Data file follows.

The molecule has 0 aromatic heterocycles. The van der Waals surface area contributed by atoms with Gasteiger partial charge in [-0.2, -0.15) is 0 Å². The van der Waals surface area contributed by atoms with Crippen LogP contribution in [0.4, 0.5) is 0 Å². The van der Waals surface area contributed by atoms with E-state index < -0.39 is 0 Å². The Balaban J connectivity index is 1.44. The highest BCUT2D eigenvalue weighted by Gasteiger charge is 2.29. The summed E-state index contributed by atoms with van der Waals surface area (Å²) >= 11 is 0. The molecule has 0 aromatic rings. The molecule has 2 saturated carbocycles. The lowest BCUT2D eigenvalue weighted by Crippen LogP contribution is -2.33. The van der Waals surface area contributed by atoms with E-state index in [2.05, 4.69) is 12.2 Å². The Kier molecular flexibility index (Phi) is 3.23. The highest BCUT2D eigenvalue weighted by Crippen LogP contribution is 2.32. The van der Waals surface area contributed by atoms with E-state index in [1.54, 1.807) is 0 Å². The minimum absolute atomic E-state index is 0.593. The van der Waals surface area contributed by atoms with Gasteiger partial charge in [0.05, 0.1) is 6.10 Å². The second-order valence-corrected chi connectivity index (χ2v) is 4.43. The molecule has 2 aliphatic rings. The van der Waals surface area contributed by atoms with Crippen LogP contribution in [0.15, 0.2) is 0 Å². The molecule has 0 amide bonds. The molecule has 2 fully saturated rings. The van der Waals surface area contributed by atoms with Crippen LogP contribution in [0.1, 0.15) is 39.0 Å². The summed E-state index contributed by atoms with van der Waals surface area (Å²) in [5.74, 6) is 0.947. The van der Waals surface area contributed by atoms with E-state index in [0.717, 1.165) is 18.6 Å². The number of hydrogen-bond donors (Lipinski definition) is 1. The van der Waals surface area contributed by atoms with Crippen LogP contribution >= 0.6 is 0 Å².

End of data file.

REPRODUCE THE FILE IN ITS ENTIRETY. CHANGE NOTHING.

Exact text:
The molecule has 0 aromatic heterocycles. The van der Waals surface area contributed by atoms with Gasteiger partial charge in [-0.2, -0.15) is 0 Å². The van der Waals surface area contributed by atoms with Crippen LogP contribution in [0.4, 0.5) is 0 Å². The van der Waals surface area contributed by atoms with E-state index < -0.39 is 0 Å². The Balaban J connectivity index is 1.44. The highest BCUT2D eigenvalue weighted by Gasteiger charge is 2.29. The summed E-state index contributed by atoms with van der Waals surface area (Å²) >= 11 is 0. The molecule has 0 aromatic rings. The molecule has 2 saturated carbocycles. The lowest BCUT2D eigenvalue weighted by Crippen LogP contribution is -2.33. The van der Waals surface area contributed by atoms with E-state index in [2.05, 4.69) is 12.2 Å². The Kier molecular flexibility index (Phi) is 3.23. The highest BCUT2D eigenvalue weighted by Crippen LogP contribution is 2.32. The van der Waals surface area contributed by atoms with E-state index in [1.54, 1.807) is 0 Å². The minimum absolute atomic E-state index is 0.593. The van der Waals surface area contributed by atoms with Gasteiger partial charge in [0.05, 0.1) is 6.10 Å². The second-order valence-corrected chi connectivity index (χ2v) is 4.43. The molecule has 2 aliphatic rings. The van der Waals surface area contributed by atoms with Crippen LogP contribution in [0.15, 0.2) is 0 Å². The molecule has 0 amide bonds. The molecule has 2 fully saturated rings. The van der Waals surface area contributed by atoms with Crippen LogP contribution in [0.1, 0.15) is 39.0 Å². The summed E-state index contributed by atoms with van der Waals surface area (Å²) in [5.74, 6) is 0.947. The van der Waals surface area contributed by atoms with E-state index in [0.717, 1.165) is 18.6 Å². The number of hydrogen-bond donors (Lipinski definition) is 1. The van der Waals surface area contributed by atoms with Crippen LogP contribution >= 0.6 is 0 Å².